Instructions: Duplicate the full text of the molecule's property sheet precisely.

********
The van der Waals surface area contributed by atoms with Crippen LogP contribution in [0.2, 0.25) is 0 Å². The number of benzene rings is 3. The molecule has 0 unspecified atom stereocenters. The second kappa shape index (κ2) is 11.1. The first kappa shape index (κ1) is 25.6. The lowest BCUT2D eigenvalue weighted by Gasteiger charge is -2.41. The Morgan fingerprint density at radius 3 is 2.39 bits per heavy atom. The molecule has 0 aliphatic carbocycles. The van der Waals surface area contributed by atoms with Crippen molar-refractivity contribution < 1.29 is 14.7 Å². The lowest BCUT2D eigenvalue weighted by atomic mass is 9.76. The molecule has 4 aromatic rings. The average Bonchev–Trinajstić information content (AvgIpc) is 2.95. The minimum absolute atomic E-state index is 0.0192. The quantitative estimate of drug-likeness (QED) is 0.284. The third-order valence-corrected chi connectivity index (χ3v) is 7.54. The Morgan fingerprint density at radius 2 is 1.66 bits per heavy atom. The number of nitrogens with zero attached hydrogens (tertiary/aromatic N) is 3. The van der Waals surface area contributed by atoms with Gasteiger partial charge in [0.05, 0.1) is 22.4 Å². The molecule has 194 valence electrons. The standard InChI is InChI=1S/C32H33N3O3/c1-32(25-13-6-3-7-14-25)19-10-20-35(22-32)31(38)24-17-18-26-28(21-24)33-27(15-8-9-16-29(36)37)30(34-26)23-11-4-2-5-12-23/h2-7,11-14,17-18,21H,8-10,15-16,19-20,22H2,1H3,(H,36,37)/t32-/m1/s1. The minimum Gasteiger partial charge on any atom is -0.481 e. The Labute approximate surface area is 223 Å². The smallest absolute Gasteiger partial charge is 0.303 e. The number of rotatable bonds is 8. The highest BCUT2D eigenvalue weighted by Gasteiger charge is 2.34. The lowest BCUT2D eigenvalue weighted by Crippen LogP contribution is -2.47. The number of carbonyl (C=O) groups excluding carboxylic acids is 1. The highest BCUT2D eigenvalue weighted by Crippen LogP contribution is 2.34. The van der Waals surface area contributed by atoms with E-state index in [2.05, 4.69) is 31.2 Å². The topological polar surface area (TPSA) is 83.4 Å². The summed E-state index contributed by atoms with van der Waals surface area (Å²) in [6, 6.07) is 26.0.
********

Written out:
The van der Waals surface area contributed by atoms with Crippen LogP contribution in [0.2, 0.25) is 0 Å². The number of benzene rings is 3. The molecule has 0 unspecified atom stereocenters. The second kappa shape index (κ2) is 11.1. The first kappa shape index (κ1) is 25.6. The lowest BCUT2D eigenvalue weighted by Gasteiger charge is -2.41. The Morgan fingerprint density at radius 3 is 2.39 bits per heavy atom. The molecule has 0 aliphatic carbocycles. The van der Waals surface area contributed by atoms with Crippen molar-refractivity contribution < 1.29 is 14.7 Å². The lowest BCUT2D eigenvalue weighted by atomic mass is 9.76. The molecule has 4 aromatic rings. The average Bonchev–Trinajstić information content (AvgIpc) is 2.95. The minimum absolute atomic E-state index is 0.0192. The quantitative estimate of drug-likeness (QED) is 0.284. The third-order valence-corrected chi connectivity index (χ3v) is 7.54. The Morgan fingerprint density at radius 2 is 1.66 bits per heavy atom. The number of nitrogens with zero attached hydrogens (tertiary/aromatic N) is 3. The van der Waals surface area contributed by atoms with Gasteiger partial charge in [0.05, 0.1) is 22.4 Å². The molecule has 194 valence electrons. The standard InChI is InChI=1S/C32H33N3O3/c1-32(25-13-6-3-7-14-25)19-10-20-35(22-32)31(38)24-17-18-26-28(21-24)33-27(15-8-9-16-29(36)37)30(34-26)23-11-4-2-5-12-23/h2-7,11-14,17-18,21H,8-10,15-16,19-20,22H2,1H3,(H,36,37)/t32-/m1/s1. The minimum Gasteiger partial charge on any atom is -0.481 e. The Labute approximate surface area is 223 Å². The smallest absolute Gasteiger partial charge is 0.303 e. The number of rotatable bonds is 8. The highest BCUT2D eigenvalue weighted by Gasteiger charge is 2.34. The lowest BCUT2D eigenvalue weighted by Crippen LogP contribution is -2.47. The number of carbonyl (C=O) groups excluding carboxylic acids is 1. The highest BCUT2D eigenvalue weighted by Crippen LogP contribution is 2.34. The van der Waals surface area contributed by atoms with E-state index in [2.05, 4.69) is 31.2 Å². The topological polar surface area (TPSA) is 83.4 Å². The summed E-state index contributed by atoms with van der Waals surface area (Å²) in [6, 6.07) is 26.0.